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MLA Students Design Vital Component to Chattanooga Riverwalk: Southern Extension

Chattanooga Riverwalk: Southern Extension art

The City of Chattanooga has become famous throughout the United States for its forward-thinking, design-led approach to urban revitalization, an approach that has effected a radical transformation of Downtown Chattanooga. An important first part of the renaissance was the implementation of a riverwalk stretching some thirteen miles from Downtown Chattanooga to the Chickamauga Dam. The riverwalk has proved to be very popular with local residents and tourists alike and acts both as a recreational pathway for pedestrians and cyclists and an important commuter route. The City wishes to build on the success of this riverwalk by extending it south from the old Vulcan site near downtown Chattanooga to the base of Lookout Mountain.

The proposed southern portion of the riverwalk traverses a large area previously home to heavy industry, but now mostly abandoned. About five miles in length the walk navigates the west side of Downtown from the old Vulcan site, past Alstrom and PSC metals through the abandoned U.S. Pipe site down into St Elmo Avenue in the South Broad neighborhood. The re-animation of this extensive area is a priority for the City and evidence that things are on the up-turn can be found in the fact that major companies such as Alstrom have recently arrived, and in the continued operation of other companies such as PSC metals. While revival of the entire area may be slow to occur, there is a rich and fascinating landscape with which users of the riverwalk can engage, quite different in character from the existing northern stretch of the walk. More than just a path, the riverwalk becomes a site of encounter with social histories and natural processes, as well as being a catalyst for renewal.

The challenge of designing this vital piece of Chattanooga’s infrastructure was taken up by Auburn University’s first year Master of Landscape Architecture students working under the direction of adjunct faculty Jacqueline Margetts. Using a methodology called generative cartography, this group examined the diverse conditions that play out in the urban fabric of Chattanooga, in order to develop a set of cohesive design interventions along the proposed river walk route. The mapping process elucidates social, ecological, historical, geographical and infrastructural conditions. It has enabled students to develop a deep understanding of the City in order to identify opportunities and provide inventive, relevant design proposals to help propel Chattanooga’s achievements and reputation on a national scale.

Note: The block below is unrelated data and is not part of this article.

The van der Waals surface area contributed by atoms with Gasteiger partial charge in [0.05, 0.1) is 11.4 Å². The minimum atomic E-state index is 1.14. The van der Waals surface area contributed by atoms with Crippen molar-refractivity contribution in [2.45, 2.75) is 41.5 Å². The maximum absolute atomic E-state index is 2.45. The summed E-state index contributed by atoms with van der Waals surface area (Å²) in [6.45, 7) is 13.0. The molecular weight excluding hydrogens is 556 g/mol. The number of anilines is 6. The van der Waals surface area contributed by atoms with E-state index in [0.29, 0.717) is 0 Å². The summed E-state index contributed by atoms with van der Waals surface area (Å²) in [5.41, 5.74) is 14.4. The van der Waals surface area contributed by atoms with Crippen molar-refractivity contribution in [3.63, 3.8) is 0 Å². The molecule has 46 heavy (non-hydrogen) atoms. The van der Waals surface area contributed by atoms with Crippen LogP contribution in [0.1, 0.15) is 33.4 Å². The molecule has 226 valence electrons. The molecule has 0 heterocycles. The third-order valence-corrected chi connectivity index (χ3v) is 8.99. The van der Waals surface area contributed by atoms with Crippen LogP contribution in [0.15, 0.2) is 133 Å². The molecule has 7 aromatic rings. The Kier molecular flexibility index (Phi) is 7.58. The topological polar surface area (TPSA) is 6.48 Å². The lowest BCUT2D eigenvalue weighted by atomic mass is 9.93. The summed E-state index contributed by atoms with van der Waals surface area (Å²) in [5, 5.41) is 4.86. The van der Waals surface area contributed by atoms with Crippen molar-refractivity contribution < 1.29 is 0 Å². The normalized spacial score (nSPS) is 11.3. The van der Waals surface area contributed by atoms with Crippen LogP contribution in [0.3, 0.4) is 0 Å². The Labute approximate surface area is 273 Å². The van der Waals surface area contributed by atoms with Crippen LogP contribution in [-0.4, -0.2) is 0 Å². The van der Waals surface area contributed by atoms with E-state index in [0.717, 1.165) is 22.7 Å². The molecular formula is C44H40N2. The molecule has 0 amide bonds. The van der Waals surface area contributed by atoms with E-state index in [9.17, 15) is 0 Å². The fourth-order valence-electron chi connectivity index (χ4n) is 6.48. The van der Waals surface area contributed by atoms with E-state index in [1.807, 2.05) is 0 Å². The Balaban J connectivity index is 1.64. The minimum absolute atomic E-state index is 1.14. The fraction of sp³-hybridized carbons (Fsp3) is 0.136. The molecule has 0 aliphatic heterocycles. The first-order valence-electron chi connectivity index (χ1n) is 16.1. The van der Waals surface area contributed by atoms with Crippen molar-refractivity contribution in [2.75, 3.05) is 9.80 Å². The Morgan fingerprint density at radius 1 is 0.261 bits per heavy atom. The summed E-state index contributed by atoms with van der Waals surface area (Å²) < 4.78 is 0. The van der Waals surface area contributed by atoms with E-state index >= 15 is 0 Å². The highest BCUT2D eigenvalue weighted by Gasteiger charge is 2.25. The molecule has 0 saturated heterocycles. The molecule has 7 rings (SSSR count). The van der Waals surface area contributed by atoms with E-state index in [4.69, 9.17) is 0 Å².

Guided by their mapping analysis, students investigated one site each along the proposed riverwalk. The results of these cartographic endeavors and the resulting design proposals of ten inquiring and innovative students where compiled into a report, “Chattanooga 12: Riverwalk Investigations,” edited by Margetts.

The students presented their work at a public forum in Chattanooga in May to stakeholders from the City, heritage groups, developers, architects, landscape architects, and others.  Chattanooga City encourages student work – officials love the energy that students bring to projects and their innovative approach. The city uses student work to inspire their own design professionals. While the City may not use student designs directly, they do find it very valuable as a way of generating ideas that they use frequently. The City has built several projects where the germ of the idea came from student work. The Mayor of Chattanooga is an Auburn Alum, and in a show of support of student involvement in projects, participated in a briefing sessions for the students early on in the project, saying how much student input is valued.



The students produced posters summarizing their work that will be displayed at selected events and meetings in Chattanooga, as well as a book that includes more detailed versions of the student proposals.  The book has been distributed to stakeholders, including the Mayor.

The book is available to the general public at the lulu website and is called Chattanooga 12: Riverwalk Investigationsand is called Chattanooga 12: Riverwalk Investigations.